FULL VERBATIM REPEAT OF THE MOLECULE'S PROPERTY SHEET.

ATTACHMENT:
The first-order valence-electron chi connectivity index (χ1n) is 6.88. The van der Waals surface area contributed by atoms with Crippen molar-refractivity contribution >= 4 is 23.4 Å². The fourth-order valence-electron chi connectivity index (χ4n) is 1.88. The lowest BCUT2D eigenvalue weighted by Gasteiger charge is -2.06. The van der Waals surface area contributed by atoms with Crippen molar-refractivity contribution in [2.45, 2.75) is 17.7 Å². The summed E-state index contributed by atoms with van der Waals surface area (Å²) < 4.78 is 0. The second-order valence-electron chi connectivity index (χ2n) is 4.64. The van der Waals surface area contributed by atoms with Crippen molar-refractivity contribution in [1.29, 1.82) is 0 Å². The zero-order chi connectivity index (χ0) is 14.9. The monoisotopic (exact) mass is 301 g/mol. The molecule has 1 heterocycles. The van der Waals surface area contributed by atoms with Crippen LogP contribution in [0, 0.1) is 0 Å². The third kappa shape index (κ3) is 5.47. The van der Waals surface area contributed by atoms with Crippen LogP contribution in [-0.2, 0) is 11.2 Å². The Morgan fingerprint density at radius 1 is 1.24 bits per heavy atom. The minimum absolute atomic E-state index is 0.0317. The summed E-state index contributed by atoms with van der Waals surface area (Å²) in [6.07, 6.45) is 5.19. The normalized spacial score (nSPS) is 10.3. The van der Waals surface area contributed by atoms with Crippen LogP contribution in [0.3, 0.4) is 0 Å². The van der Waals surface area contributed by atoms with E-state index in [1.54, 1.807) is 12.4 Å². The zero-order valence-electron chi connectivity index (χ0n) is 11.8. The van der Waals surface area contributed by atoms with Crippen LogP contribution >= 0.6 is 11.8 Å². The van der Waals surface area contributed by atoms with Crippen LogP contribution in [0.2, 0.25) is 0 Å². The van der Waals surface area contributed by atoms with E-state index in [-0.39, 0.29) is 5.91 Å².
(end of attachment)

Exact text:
The first-order valence-electron chi connectivity index (χ1n) is 6.88. The van der Waals surface area contributed by atoms with Crippen molar-refractivity contribution >= 4 is 23.4 Å². The fourth-order valence-electron chi connectivity index (χ4n) is 1.88. The lowest BCUT2D eigenvalue weighted by Gasteiger charge is -2.06. The van der Waals surface area contributed by atoms with Crippen molar-refractivity contribution in [2.45, 2.75) is 17.7 Å². The summed E-state index contributed by atoms with van der Waals surface area (Å²) < 4.78 is 0. The second-order valence-electron chi connectivity index (χ2n) is 4.64. The van der Waals surface area contributed by atoms with Crippen molar-refractivity contribution in [1.29, 1.82) is 0 Å². The zero-order chi connectivity index (χ0) is 14.9. The monoisotopic (exact) mass is 301 g/mol. The molecule has 1 heterocycles. The van der Waals surface area contributed by atoms with Crippen LogP contribution in [0, 0.1) is 0 Å². The third kappa shape index (κ3) is 5.47. The van der Waals surface area contributed by atoms with Crippen LogP contribution in [-0.2, 0) is 11.2 Å². The Morgan fingerprint density at radius 1 is 1.24 bits per heavy atom. The minimum absolute atomic E-state index is 0.0317. The summed E-state index contributed by atoms with van der Waals surface area (Å²) in [6.07, 6.45) is 5.19. The normalized spacial score (nSPS) is 10.3. The van der Waals surface area contributed by atoms with Crippen LogP contribution in [0.3, 0.4) is 0 Å². The van der Waals surface area contributed by atoms with E-state index in [1.54, 1.807) is 12.4 Å². The zero-order valence-electron chi connectivity index (χ0n) is 11.8. The van der Waals surface area contributed by atoms with Crippen LogP contribution >= 0.6 is 11.8 Å². The van der Waals surface area contributed by atoms with Crippen LogP contribution in [0.2, 0.25) is 0 Å². The van der Waals surface area contributed by atoms with E-state index in [-0.39, 0.29) is 5.91 Å².